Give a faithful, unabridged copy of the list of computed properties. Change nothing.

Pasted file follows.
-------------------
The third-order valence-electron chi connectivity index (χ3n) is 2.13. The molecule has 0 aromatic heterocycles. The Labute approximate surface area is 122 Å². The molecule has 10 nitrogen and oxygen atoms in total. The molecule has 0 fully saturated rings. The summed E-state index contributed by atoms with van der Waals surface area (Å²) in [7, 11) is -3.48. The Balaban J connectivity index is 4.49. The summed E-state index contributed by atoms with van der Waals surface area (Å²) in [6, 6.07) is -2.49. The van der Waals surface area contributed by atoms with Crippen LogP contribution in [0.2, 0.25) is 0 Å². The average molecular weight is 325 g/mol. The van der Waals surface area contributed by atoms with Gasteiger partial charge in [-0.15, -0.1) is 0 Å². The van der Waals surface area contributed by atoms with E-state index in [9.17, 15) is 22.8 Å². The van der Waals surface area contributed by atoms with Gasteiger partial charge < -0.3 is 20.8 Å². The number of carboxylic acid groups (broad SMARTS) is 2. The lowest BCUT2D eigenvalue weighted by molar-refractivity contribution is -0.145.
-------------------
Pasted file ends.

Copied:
The third-order valence-electron chi connectivity index (χ3n) is 2.13. The molecule has 0 aromatic heterocycles. The Labute approximate surface area is 122 Å². The molecule has 10 nitrogen and oxygen atoms in total. The molecule has 0 fully saturated rings. The summed E-state index contributed by atoms with van der Waals surface area (Å²) in [7, 11) is -3.48. The Balaban J connectivity index is 4.49. The summed E-state index contributed by atoms with van der Waals surface area (Å²) in [6, 6.07) is -2.49. The van der Waals surface area contributed by atoms with Crippen LogP contribution in [0.2, 0.25) is 0 Å². The average molecular weight is 325 g/mol. The van der Waals surface area contributed by atoms with Gasteiger partial charge in [-0.15, -0.1) is 0 Å². The van der Waals surface area contributed by atoms with E-state index in [9.17, 15) is 22.8 Å². The van der Waals surface area contributed by atoms with Gasteiger partial charge < -0.3 is 20.8 Å². The number of carboxylic acid groups (broad SMARTS) is 2. The lowest BCUT2D eigenvalue weighted by molar-refractivity contribution is -0.145.